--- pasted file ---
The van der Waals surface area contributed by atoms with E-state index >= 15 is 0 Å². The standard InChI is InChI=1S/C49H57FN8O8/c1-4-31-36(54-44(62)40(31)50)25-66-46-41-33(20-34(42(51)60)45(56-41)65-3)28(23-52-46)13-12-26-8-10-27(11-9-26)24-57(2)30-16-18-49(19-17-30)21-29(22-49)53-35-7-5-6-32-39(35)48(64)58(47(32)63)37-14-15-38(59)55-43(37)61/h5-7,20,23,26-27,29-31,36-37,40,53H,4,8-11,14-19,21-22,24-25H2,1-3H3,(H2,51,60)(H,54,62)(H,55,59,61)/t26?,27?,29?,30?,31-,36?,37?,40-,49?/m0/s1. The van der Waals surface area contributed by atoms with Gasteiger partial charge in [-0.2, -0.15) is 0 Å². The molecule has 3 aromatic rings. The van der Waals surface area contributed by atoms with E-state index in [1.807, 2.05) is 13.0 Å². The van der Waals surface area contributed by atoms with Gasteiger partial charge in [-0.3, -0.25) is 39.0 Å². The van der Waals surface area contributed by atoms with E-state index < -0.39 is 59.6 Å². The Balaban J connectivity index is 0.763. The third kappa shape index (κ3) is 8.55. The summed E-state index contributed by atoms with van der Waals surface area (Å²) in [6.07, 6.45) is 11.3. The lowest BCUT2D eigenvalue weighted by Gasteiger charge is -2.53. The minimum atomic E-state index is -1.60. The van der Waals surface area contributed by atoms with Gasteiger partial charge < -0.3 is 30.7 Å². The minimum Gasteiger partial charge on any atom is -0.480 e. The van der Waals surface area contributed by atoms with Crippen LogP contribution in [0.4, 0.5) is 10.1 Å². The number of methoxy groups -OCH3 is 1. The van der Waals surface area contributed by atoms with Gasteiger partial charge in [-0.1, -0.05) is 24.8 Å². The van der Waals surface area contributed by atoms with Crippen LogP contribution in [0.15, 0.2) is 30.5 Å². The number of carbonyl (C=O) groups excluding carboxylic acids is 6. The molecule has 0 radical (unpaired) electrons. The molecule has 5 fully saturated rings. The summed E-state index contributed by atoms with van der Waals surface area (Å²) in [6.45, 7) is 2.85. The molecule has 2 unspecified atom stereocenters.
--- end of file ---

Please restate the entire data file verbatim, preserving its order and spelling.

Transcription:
The van der Waals surface area contributed by atoms with E-state index >= 15 is 0 Å². The standard InChI is InChI=1S/C49H57FN8O8/c1-4-31-36(54-44(62)40(31)50)25-66-46-41-33(20-34(42(51)60)45(56-41)65-3)28(23-52-46)13-12-26-8-10-27(11-9-26)24-57(2)30-16-18-49(19-17-30)21-29(22-49)53-35-7-5-6-32-39(35)48(64)58(47(32)63)37-14-15-38(59)55-43(37)61/h5-7,20,23,26-27,29-31,36-37,40,53H,4,8-11,14-19,21-22,24-25H2,1-3H3,(H2,51,60)(H,54,62)(H,55,59,61)/t26?,27?,29?,30?,31-,36?,37?,40-,49?/m0/s1. The van der Waals surface area contributed by atoms with Gasteiger partial charge in [-0.2, -0.15) is 0 Å². The molecule has 3 aromatic rings. The van der Waals surface area contributed by atoms with E-state index in [1.807, 2.05) is 13.0 Å². The van der Waals surface area contributed by atoms with Gasteiger partial charge in [-0.3, -0.25) is 39.0 Å². The van der Waals surface area contributed by atoms with E-state index < -0.39 is 59.6 Å². The Balaban J connectivity index is 0.763. The third kappa shape index (κ3) is 8.55. The summed E-state index contributed by atoms with van der Waals surface area (Å²) in [6.07, 6.45) is 11.3. The lowest BCUT2D eigenvalue weighted by Gasteiger charge is -2.53. The minimum atomic E-state index is -1.60. The van der Waals surface area contributed by atoms with Gasteiger partial charge < -0.3 is 30.7 Å². The minimum Gasteiger partial charge on any atom is -0.480 e. The van der Waals surface area contributed by atoms with Crippen LogP contribution in [0.4, 0.5) is 10.1 Å². The number of methoxy groups -OCH3 is 1. The van der Waals surface area contributed by atoms with Gasteiger partial charge in [-0.1, -0.05) is 24.8 Å². The van der Waals surface area contributed by atoms with Crippen LogP contribution in [0.15, 0.2) is 30.5 Å². The number of carbonyl (C=O) groups excluding carboxylic acids is 6. The molecule has 0 radical (unpaired) electrons. The molecule has 5 fully saturated rings. The summed E-state index contributed by atoms with van der Waals surface area (Å²) in [6.45, 7) is 2.85. The molecule has 2 unspecified atom stereocenters.